The AppDynamics platform is much easier to get up and running, and thus, professional services is a much lower percentage of overall revenue. However, since 2014 the percentage increased from 4.1% to 7.8%, and we can expect this number to keep going up in the future.
Our ability to sell our applications is dependent upon the quality of our professional services and customer support services, and our failure to offer high-quality professional services and customer support services could have an adverse effect on our business and operating results.
Once our applications are deployed, our customers utilize our professional services and customer support services and those of our partners to resolve any issues relating to the implementation or operation of our applications. Our sales process is highly dependent on the quality of our applications, the reputation of our business and positive recommendations from our existing customers. If a customer is not satisfied with the quality of work performed by us or our partners or with the interoperability of our applications with their IT infrastructure, then we may incur additional costs to address the situation and our customer’s dissatisfaction which could damage our ability to sell additional applications and adversely affect our revenue and operating results.
Flexibility of delivery model is huge for large customers – cloud, on-prem, hybrid
As you move upstream in your customer base to larger enterprises, the harder it is to just sell cloud -only as a delivery model as these larger customers demand on-prem or hybrid versions to meet regulatory and compliance needs. Here is a deeper dive on why on-prem or hybrid:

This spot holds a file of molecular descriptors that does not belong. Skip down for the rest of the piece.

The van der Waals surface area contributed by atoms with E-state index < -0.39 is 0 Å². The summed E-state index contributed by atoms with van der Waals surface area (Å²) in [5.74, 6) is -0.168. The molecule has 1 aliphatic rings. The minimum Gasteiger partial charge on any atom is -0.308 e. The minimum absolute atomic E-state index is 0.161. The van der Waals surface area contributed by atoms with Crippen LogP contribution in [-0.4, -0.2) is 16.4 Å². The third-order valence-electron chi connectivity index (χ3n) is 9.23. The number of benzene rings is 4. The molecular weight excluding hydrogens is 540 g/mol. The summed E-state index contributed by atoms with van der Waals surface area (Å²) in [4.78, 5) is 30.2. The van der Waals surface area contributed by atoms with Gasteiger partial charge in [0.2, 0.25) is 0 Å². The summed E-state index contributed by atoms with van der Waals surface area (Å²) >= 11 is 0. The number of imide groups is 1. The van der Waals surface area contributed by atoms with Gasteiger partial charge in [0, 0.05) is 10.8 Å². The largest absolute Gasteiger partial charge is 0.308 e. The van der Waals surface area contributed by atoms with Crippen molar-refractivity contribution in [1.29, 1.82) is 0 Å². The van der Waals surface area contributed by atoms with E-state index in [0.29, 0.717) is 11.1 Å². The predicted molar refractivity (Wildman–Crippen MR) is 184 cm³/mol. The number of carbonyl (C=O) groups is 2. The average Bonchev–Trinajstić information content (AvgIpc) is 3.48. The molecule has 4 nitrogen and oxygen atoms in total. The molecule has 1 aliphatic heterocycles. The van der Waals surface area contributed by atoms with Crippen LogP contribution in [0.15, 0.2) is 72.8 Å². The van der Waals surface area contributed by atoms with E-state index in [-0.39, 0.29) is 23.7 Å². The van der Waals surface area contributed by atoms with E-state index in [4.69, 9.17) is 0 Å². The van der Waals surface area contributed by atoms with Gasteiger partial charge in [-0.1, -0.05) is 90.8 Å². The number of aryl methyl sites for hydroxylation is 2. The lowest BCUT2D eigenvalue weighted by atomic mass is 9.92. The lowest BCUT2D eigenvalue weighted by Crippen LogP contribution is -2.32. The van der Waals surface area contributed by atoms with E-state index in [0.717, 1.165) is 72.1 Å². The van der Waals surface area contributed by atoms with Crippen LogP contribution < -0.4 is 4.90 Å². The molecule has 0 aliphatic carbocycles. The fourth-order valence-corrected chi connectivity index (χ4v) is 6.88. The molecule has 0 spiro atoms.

from Mulesoft S1 Filing:
“Our platform is deployed in a wide variety of technology environments, both on-premises and in the cloud. Increasingly, our platform has been deployed in large scale, complex technology environments, and we believe our future success will depend on our ability to increase sales of our platform for use in such deployments.
from AppDynamics S1 Filing:
We offer a full range of deployment options across most of our applications, including public cloud providers, such as Amazon Web Services (AWS) and Microsoft Azure, on-premises and hybrid approaches. We deliver the same core platform irrespective of the deployment option chosen, which helps ensure that our applications align with the needs of our customers.
What does this mean for startups?
If you are a startup selling to large enterprises, it’s an expensive endeavor. Once you get the first few pilots implemented and convert to paying customers, I would consider bringing someone onboard who can get customers up and running successfully without taking away from executive or developer resources. Professional services is not a dirty word, especially if you remember that it’s there to enhance the growth of your recurring subscription revenue. And while the cloud is continuing to dominate in growth, there are still many huge enterprises in regulated industries that require some form of on-prem software. If you want a shot at those customers, then I suggest early on you consider how to architect your systems in a way to make it easier to do down the line. Examples could include not locking yourself into a full proprietary AWS stack like Dynamodb.
also published on Medium